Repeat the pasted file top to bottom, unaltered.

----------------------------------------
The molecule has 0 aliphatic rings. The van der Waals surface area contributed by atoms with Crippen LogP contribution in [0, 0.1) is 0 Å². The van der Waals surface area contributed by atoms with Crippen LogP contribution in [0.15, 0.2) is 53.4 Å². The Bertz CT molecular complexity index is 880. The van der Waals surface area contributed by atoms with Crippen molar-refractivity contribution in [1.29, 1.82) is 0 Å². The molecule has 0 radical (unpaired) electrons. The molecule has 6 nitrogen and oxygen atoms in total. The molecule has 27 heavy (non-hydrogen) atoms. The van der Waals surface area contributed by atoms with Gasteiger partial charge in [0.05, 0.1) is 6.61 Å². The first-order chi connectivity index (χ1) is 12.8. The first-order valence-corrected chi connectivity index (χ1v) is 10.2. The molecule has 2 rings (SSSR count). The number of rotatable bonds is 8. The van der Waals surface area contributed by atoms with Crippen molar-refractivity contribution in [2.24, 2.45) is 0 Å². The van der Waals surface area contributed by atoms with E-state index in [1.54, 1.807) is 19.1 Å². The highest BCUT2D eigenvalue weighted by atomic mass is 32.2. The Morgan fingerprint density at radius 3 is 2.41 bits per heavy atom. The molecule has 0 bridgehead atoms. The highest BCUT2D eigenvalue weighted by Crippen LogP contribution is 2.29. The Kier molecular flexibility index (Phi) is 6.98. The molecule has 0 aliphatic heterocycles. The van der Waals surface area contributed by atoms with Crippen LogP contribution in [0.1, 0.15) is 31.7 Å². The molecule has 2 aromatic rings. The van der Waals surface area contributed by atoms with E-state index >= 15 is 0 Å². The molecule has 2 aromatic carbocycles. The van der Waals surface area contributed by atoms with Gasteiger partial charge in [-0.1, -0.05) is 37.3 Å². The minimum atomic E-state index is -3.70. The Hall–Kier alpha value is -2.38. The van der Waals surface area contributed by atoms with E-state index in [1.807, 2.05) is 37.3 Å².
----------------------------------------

The molecule has 0 aliphatic rings. The van der Waals surface area contributed by atoms with Crippen LogP contribution in [0, 0.1) is 0 Å². The van der Waals surface area contributed by atoms with Crippen LogP contribution in [0.15, 0.2) is 53.4 Å². The Bertz CT molecular complexity index is 880. The van der Waals surface area contributed by atoms with Crippen molar-refractivity contribution in [1.29, 1.82) is 0 Å². The molecule has 0 radical (unpaired) electrons. The molecule has 6 nitrogen and oxygen atoms in total. The molecule has 27 heavy (non-hydrogen) atoms. The van der Waals surface area contributed by atoms with Gasteiger partial charge in [0.05, 0.1) is 6.61 Å². The first-order chi connectivity index (χ1) is 12.8. The first-order valence-corrected chi connectivity index (χ1v) is 10.2. The molecule has 2 rings (SSSR count). The number of rotatable bonds is 8. The van der Waals surface area contributed by atoms with Crippen molar-refractivity contribution in [2.24, 2.45) is 0 Å². The van der Waals surface area contributed by atoms with E-state index in [1.54, 1.807) is 19.1 Å². The highest BCUT2D eigenvalue weighted by atomic mass is 32.2. The Morgan fingerprint density at radius 3 is 2.41 bits per heavy atom. The molecule has 0 bridgehead atoms. The highest BCUT2D eigenvalue weighted by Crippen LogP contribution is 2.29. The Kier molecular flexibility index (Phi) is 6.98. The molecule has 0 aliphatic heterocycles. The van der Waals surface area contributed by atoms with Crippen LogP contribution in [0.1, 0.15) is 31.7 Å². The molecule has 2 aromatic rings. The van der Waals surface area contributed by atoms with E-state index >= 15 is 0 Å². The molecule has 2 aromatic carbocycles. The van der Waals surface area contributed by atoms with Gasteiger partial charge in [-0.1, -0.05) is 37.3 Å². The minimum atomic E-state index is -3.70. The Hall–Kier alpha value is -2.38. The van der Waals surface area contributed by atoms with E-state index in [1.807, 2.05) is 37.3 Å².